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What is automatic enrolment?

In UK by law every employer has an employee whose duty is to enrol other eligible employees to the workplace pension scheme. Employers also have to contribute towards this pension scheme. This scheme is called ‘automatic enrolment’ due to its nature of automatically enrolling staffs to it, wherein employees don’t have to take any step to get enrolled. However, the scheme is not automatic for employers.

Let’s discuss its importance and the factors controlling it here.

There will be changes in automatic enrolment time and again, which may disrupt your client’s duties as employers. Some of the changes would be planed and informed from the beginning of the introduction of the scheme in the UK, whereas there could be others to be announced later by government legislations.

Auto Enrolment Changes

For you and your clients’ awareness, you can visit this page for detailed information on all types of necessary changes to automatic enrolment.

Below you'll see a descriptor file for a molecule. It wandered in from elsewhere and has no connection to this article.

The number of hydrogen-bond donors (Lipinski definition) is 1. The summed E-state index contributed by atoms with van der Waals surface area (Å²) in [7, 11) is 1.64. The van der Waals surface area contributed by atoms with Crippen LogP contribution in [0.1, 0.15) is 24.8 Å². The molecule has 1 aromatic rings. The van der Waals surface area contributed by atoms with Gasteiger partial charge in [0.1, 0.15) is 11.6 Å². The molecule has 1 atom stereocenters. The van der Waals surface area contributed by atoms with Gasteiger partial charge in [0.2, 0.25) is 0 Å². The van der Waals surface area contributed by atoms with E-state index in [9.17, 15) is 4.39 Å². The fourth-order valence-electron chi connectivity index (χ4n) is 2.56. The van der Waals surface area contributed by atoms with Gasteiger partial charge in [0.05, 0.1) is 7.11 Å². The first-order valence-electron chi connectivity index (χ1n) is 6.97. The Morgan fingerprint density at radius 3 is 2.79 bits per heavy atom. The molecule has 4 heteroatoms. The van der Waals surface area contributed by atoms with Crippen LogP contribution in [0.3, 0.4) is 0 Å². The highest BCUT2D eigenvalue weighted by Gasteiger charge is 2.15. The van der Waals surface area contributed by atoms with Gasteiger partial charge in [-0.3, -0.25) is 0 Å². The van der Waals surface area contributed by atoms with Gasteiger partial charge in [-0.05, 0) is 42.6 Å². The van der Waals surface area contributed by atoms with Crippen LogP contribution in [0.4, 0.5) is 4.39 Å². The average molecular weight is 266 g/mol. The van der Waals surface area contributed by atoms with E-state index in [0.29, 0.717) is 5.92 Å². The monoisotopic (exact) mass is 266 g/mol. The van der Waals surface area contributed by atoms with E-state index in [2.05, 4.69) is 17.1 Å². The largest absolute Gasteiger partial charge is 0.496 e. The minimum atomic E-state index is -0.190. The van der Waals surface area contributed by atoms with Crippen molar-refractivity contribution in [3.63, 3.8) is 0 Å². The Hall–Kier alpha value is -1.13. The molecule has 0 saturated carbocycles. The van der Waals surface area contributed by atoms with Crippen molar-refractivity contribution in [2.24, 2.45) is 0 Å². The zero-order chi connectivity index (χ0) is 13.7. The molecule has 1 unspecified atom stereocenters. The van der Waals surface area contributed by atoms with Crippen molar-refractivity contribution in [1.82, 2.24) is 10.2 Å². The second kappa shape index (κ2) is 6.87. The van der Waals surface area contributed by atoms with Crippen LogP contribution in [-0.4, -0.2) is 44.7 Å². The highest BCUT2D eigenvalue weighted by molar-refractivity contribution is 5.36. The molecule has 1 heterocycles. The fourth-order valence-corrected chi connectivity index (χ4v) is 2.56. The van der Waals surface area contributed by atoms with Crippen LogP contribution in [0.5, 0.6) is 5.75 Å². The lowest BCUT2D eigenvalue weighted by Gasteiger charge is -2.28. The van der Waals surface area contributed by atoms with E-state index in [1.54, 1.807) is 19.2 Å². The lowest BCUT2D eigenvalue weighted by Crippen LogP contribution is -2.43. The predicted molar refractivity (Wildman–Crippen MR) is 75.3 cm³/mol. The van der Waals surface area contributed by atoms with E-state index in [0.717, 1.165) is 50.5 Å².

Under automatic enrolment following the UK law, minimum pension contributions by the employer increases over time on fixed dates. This page will help you understand how to support your clients with the increasing contribution.

Try to figure out if your clients are ready for increase in contribution?

What do your clients know about the contribution increase in minimum pension schemes?

Ensure they have clear understanding of the changes that will apply to them and their employees/staff. They should also be prepared for the minimum contributions increases.

Main points

  • Raise in minimum contribution amounts is set at specified times, according to law.
  • Current total minimum contribution of 2 per cent raise
  • On 6 April 2018, increases from the present overall minimum contribution of 2 per cent of qualifying earnings will take place, continuing to rise to 5 per cent. This will reach a total minimum amount of 8 per cent on 6 April 2019.
  • If your client has decided to use certification, their overall minimum contribution rates will also go up on these dates
  • If they want to, your client and their staff can pay more than the minimum contributions
  • Your client can choose to pay the total minimum contribution. In that case, their staff do not have to compensate for any deficit, and may not have to pay into the pension at all, conditional on the scheme's rules
  • In order to remain a qualifying scheme, all automatic enrolment pension schemes with contribution rates that would be lower than the minimum amount following the increase in rate must apply the higher rates